Apr 11, 2008

A critique of Katamari Damacy

Katamari is certainly a unique game, and many people have had different feelings about the game.

The first thing that I want to point out is that this game is a direct descendant of Pac Man – a game also built by Namco many years before. The primary focus is on collecting things and avoiding baddies – unless the game is in a state where you can consume enemies.

Much like its ancestor, this game is extremely focused on simple core mechanics. There are no power ups to manage in Katamari, and user control is absolutely consistent within levels. This allows the learning process to be fairly straight forward, slowly refining the skills that are introduced early on.

The visual and auditory feedback is continuous, letting you know how much you are picking up with satisfying pops (and the occasional scream from a sumo wrestler).

One of the things that make the mechanic of collect distinctive is that the relationships between your character and the environment are not absolute. An item that serves as a barrier early in a level will usually become something consumable later in the level.

Also an animal that causes you harm (or at least inconvenience), can be rolled into your ball later on. This potentially taps an undercurrent of the human compulsion for revenge.

I would guess that this relative relationship between things would make level design extremely challenging. How do you place a level wall that is also an item to be collected? I can almost imagine the items needing to be placed in a fractal sort of arrangement.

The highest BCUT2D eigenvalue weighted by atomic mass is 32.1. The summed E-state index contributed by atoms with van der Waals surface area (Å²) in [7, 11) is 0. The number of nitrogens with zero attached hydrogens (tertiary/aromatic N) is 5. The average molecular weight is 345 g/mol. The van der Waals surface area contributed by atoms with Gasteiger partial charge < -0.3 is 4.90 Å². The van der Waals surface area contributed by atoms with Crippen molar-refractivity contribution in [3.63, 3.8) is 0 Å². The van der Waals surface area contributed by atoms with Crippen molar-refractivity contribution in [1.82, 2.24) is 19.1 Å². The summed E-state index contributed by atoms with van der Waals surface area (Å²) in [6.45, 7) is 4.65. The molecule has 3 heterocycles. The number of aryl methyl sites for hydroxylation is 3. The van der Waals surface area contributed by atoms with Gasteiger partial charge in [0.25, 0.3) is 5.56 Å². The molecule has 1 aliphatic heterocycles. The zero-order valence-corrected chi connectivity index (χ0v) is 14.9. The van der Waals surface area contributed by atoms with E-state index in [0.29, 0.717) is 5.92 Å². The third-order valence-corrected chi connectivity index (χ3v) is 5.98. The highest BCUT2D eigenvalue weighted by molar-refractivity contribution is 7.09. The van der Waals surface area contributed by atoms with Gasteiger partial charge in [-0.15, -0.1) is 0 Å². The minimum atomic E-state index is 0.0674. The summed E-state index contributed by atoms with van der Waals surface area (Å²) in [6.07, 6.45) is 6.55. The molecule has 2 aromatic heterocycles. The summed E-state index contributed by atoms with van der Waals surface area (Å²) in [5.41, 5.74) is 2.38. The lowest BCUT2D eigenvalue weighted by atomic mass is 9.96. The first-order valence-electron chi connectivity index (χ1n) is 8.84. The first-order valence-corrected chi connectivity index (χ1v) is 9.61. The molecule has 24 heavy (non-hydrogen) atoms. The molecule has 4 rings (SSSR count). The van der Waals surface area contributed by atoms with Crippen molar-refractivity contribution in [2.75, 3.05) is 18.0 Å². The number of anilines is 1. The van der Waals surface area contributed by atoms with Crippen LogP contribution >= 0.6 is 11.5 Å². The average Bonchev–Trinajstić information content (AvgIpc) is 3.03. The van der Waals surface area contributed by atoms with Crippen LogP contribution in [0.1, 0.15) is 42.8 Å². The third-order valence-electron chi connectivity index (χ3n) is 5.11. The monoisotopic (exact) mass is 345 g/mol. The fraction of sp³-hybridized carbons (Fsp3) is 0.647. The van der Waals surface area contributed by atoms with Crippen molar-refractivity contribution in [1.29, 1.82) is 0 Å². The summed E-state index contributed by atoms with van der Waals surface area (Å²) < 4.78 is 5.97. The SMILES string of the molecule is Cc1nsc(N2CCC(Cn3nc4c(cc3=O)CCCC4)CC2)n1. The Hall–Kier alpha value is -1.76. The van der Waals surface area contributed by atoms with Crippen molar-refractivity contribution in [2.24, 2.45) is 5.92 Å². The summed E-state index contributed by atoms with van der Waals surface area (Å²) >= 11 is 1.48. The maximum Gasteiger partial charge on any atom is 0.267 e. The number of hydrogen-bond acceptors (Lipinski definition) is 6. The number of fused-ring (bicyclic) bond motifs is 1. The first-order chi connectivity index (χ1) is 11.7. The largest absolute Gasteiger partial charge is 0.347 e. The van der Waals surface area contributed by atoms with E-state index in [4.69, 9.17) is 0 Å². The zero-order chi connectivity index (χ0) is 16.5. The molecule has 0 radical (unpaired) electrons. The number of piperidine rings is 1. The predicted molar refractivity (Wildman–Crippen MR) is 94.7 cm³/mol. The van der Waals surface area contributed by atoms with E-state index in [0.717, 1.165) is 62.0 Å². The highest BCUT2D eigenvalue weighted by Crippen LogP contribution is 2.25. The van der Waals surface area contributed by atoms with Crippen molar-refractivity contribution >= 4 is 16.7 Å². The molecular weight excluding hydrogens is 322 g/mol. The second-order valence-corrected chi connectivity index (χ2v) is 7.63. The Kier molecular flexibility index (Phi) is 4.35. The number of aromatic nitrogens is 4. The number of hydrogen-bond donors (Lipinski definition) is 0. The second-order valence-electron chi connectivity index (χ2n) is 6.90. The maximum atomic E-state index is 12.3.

The game has an extremely simple but unique Art style. This item simplicity has a couple of secondary implications for the game:

1. They can be created faster, allowing for more things to be built in the same amount of time, and
2. They have a lower polygon count so that more items can be shown on screen at on time.

Both of which contribute to a larger variety of items that can be seen and interacted with throughout the game. If there were only a handful of items that could be picked up, the game would feel significantly different.

The multitude of items and their (seemingly) unusual placement give the game a powerful sense of absurdity. The game has a sense of humor, but does so without telling any jokes.

Ironically, the story elements of the game are fairly serious. The relationship between the main character and the father character is strained. But in a subtle way. There is not any major event that plays out for the sake of drama. His quiet disapproval of an incomplete mission adds some emotional weight to the game. Somehow this is accessible in a personal way that more epic stories are not.

Emotional content aside, the concept truly uses the media of games in a powerful way. It allows the player to experience something that they cannot in regular life in an interactive way. You would NOT have a similar experience if this was described in book or movie form.

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